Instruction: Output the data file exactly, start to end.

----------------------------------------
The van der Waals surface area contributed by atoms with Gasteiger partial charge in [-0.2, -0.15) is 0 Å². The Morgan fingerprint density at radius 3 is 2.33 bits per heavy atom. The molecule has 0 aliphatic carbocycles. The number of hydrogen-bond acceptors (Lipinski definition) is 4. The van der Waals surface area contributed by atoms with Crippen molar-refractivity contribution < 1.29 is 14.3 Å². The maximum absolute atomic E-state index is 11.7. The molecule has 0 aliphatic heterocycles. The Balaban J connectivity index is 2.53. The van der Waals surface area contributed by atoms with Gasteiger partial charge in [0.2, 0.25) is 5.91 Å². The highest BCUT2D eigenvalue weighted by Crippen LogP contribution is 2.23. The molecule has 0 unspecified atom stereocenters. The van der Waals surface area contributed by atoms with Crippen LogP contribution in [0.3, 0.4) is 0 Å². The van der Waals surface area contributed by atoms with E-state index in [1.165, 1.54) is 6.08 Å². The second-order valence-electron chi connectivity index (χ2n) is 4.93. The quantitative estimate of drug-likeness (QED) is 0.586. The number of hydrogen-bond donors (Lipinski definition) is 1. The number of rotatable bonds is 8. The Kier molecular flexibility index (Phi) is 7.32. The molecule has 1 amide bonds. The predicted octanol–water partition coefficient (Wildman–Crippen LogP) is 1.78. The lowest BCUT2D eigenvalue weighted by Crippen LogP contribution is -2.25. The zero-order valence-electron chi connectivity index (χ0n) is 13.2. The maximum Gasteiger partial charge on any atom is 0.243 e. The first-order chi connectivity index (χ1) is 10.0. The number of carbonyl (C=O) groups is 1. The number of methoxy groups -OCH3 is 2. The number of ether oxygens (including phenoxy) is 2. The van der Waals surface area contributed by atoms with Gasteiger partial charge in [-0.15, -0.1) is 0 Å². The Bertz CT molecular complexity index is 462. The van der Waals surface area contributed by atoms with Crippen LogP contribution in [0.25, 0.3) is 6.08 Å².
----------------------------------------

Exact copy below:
The van der Waals surface area contributed by atoms with Gasteiger partial charge in [-0.2, -0.15) is 0 Å². The Morgan fingerprint density at radius 3 is 2.33 bits per heavy atom. The molecule has 0 aliphatic carbocycles. The number of hydrogen-bond acceptors (Lipinski definition) is 4. The van der Waals surface area contributed by atoms with Crippen molar-refractivity contribution < 1.29 is 14.3 Å². The maximum absolute atomic E-state index is 11.7. The molecule has 0 aliphatic heterocycles. The Balaban J connectivity index is 2.53. The van der Waals surface area contributed by atoms with Gasteiger partial charge in [0.2, 0.25) is 5.91 Å². The highest BCUT2D eigenvalue weighted by Crippen LogP contribution is 2.23. The molecule has 0 unspecified atom stereocenters. The van der Waals surface area contributed by atoms with Crippen LogP contribution in [0.3, 0.4) is 0 Å². The van der Waals surface area contributed by atoms with E-state index in [1.165, 1.54) is 6.08 Å². The second-order valence-electron chi connectivity index (χ2n) is 4.93. The quantitative estimate of drug-likeness (QED) is 0.586. The number of hydrogen-bond donors (Lipinski definition) is 1. The number of rotatable bonds is 8. The Kier molecular flexibility index (Phi) is 7.32. The molecule has 1 amide bonds. The predicted octanol–water partition coefficient (Wildman–Crippen LogP) is 1.78. The lowest BCUT2D eigenvalue weighted by Crippen LogP contribution is -2.25. The zero-order valence-electron chi connectivity index (χ0n) is 13.2. The maximum Gasteiger partial charge on any atom is 0.243 e. The first-order chi connectivity index (χ1) is 10.0. The number of carbonyl (C=O) groups is 1. The number of methoxy groups -OCH3 is 2. The number of ether oxygens (including phenoxy) is 2. The van der Waals surface area contributed by atoms with Gasteiger partial charge in [-0.15, -0.1) is 0 Å². The Bertz CT molecular complexity index is 462. The van der Waals surface area contributed by atoms with Crippen LogP contribution in [0.25, 0.3) is 6.08 Å².